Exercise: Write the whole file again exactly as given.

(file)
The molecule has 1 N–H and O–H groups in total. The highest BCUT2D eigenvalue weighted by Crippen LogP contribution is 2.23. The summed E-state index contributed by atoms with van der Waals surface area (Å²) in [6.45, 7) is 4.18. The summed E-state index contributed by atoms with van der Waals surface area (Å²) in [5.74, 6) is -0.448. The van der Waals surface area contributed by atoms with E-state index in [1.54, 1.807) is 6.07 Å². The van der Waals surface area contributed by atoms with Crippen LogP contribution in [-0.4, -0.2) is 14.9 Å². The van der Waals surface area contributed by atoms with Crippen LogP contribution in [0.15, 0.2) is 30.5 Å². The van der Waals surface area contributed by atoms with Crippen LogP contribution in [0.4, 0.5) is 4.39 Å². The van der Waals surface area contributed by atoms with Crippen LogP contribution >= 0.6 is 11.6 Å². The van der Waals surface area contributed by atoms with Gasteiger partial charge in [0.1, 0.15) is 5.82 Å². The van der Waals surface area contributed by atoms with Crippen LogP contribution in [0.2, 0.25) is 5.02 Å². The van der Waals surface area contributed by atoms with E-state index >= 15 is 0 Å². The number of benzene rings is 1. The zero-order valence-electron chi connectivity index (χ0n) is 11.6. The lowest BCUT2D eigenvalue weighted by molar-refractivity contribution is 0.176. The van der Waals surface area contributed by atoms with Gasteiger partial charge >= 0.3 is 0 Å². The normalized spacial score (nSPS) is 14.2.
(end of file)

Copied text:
The molecule has 1 N–H and O–H groups in total. The highest BCUT2D eigenvalue weighted by Crippen LogP contribution is 2.23. The summed E-state index contributed by atoms with van der Waals surface area (Å²) in [6.45, 7) is 4.18. The summed E-state index contributed by atoms with van der Waals surface area (Å²) in [5.74, 6) is -0.448. The van der Waals surface area contributed by atoms with E-state index in [1.54, 1.807) is 6.07 Å². The van der Waals surface area contributed by atoms with Crippen LogP contribution in [-0.4, -0.2) is 14.9 Å². The van der Waals surface area contributed by atoms with Crippen LogP contribution in [0.15, 0.2) is 30.5 Å². The van der Waals surface area contributed by atoms with Crippen LogP contribution in [0.4, 0.5) is 4.39 Å². The van der Waals surface area contributed by atoms with Crippen LogP contribution >= 0.6 is 11.6 Å². The van der Waals surface area contributed by atoms with Gasteiger partial charge in [0.1, 0.15) is 5.82 Å². The van der Waals surface area contributed by atoms with Crippen LogP contribution in [0.2, 0.25) is 5.02 Å². The van der Waals surface area contributed by atoms with E-state index >= 15 is 0 Å². The number of benzene rings is 1. The zero-order valence-electron chi connectivity index (χ0n) is 11.6. The lowest BCUT2D eigenvalue weighted by molar-refractivity contribution is 0.176. The van der Waals surface area contributed by atoms with Gasteiger partial charge >= 0.3 is 0 Å². The normalized spacial score (nSPS) is 14.2.